Providence Health & Services can move forward on a plan to redevelop its chemical dependency center on College Street into a primary care medical clinic after Lacey City Council unanimously approved permits for the project Thursday night.
Approved were conditional use and Class 4 forest practices permits, which will allow Providence to remove 34,000 board feet of timber for an expanded parking area to serve the clinic at 4800 College St. SE.
There was no discussion about the details of the actual clinic, but there was plenty of discussion about trees, following associate planner Sarah Schelling’s presentation about Providence’s proposal.
Mayor Andy Ryder led the questioning about trees, pointing out there has been much public outcry about tree removal in the area. Among those raising the issue is resident Rob Kavanaugh, who complained in June about trees removed from a lot in the Lacey Corporate Center, which curls between College Street and Yelm Highway.
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“I just want to make sure our bases are covered because I guarantee we’re going to hear about it,” said Ryder about tree removal on the Providence site.
The 9.5-acre site is surrounded by stands of trees to the north, east and south that will remain intact, Schelling said. Most of the tree removal will occur in the southwest part of the redevelopment site.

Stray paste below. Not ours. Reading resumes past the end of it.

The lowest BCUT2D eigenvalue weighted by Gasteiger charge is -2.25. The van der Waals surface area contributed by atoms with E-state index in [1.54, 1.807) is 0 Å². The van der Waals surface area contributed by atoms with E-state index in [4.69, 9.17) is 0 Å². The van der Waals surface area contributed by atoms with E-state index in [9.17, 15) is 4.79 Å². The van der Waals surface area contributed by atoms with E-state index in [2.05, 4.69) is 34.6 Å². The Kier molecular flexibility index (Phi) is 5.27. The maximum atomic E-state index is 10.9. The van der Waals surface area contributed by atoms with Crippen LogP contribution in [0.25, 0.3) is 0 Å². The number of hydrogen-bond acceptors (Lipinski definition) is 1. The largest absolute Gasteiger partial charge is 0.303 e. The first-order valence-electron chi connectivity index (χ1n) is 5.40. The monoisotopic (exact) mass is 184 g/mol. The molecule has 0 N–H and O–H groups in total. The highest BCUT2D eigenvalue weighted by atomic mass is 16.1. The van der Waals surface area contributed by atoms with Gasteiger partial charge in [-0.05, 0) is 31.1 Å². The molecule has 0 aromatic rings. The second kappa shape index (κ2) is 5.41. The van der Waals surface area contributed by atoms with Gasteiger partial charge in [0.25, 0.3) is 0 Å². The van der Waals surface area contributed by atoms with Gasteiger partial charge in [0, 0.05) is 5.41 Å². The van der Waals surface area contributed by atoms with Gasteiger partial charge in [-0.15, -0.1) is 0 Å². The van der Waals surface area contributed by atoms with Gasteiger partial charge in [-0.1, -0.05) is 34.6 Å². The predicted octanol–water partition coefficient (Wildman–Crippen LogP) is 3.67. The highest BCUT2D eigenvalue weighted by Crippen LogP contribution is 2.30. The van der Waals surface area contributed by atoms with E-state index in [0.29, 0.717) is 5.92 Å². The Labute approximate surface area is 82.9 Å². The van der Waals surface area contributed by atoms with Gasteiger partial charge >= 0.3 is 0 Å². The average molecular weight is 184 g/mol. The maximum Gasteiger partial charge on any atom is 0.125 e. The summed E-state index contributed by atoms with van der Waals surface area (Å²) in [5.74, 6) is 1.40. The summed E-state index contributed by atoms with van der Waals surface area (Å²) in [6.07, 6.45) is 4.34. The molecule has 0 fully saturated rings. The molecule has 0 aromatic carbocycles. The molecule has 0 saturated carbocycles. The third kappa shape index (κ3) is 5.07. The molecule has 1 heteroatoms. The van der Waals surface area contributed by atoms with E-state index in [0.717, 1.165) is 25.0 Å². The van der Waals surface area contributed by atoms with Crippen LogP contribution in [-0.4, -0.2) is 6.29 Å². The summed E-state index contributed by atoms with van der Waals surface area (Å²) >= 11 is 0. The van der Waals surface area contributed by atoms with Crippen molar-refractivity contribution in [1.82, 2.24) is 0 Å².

“Providence is working with the forester to incorporate as many trees in the parking area as they can,” Schelling told the council.
As part of the conditional use permit process, the proposed redevelopment project had to go before the hearings examiner, who set some conditions for approval, including that a minimum of 83 trees must either be planted or retained on the site.
Schelling said there will be more than 83 trees.
Councilman Jason Hearn said he is satisfied with Providence’s approach to the redevelopment of the site, comparing it to Providence St. Peter Hospital in Olympia.
“Look at the main property,” he said. “That is a tree property.”
Ryder bemoaned the loss of the chemical dependency center, but Providence has a plan to continue those services at a site to be determined, Providence spokesman Angela Maki told The Olympian last month.
The new clinic is expected to open in September 2016, Maki said.
The number of primary care clinics is on the rise because the Affordable Care Act gave more people access to health care.
Providence Medical Group opened the first phase of its Providence Medical Group West Olympia clinic in July, occupying half of a converted Office Depot building. UW Medicine is set to open its first neighborhood clinic in South Sound in January.